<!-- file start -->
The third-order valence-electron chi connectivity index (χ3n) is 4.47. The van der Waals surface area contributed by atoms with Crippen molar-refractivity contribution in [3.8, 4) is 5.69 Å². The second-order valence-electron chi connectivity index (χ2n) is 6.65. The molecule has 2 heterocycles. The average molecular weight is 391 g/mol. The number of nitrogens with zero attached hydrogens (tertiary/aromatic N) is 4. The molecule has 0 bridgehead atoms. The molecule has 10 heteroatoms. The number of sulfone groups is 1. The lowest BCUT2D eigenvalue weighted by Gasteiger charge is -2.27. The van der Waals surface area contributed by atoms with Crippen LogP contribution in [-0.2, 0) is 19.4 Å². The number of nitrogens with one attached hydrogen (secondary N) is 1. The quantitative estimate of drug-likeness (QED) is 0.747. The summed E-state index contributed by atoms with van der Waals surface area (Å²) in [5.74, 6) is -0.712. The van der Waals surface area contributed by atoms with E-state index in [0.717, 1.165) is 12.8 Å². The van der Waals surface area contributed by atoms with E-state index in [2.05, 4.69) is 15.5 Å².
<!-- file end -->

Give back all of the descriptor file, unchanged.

The third-order valence-electron chi connectivity index (χ3n) is 4.47. The van der Waals surface area contributed by atoms with Crippen molar-refractivity contribution in [3.8, 4) is 5.69 Å². The second-order valence-electron chi connectivity index (χ2n) is 6.65. The molecule has 2 heterocycles. The average molecular weight is 391 g/mol. The number of nitrogens with zero attached hydrogens (tertiary/aromatic N) is 4. The molecule has 0 bridgehead atoms. The molecule has 10 heteroatoms. The number of sulfone groups is 1. The lowest BCUT2D eigenvalue weighted by Gasteiger charge is -2.27. The van der Waals surface area contributed by atoms with Crippen LogP contribution in [-0.2, 0) is 19.4 Å². The number of nitrogens with one attached hydrogen (secondary N) is 1. The quantitative estimate of drug-likeness (QED) is 0.747. The summed E-state index contributed by atoms with van der Waals surface area (Å²) in [5.74, 6) is -0.712. The van der Waals surface area contributed by atoms with E-state index in [0.717, 1.165) is 12.8 Å². The van der Waals surface area contributed by atoms with E-state index in [2.05, 4.69) is 15.5 Å².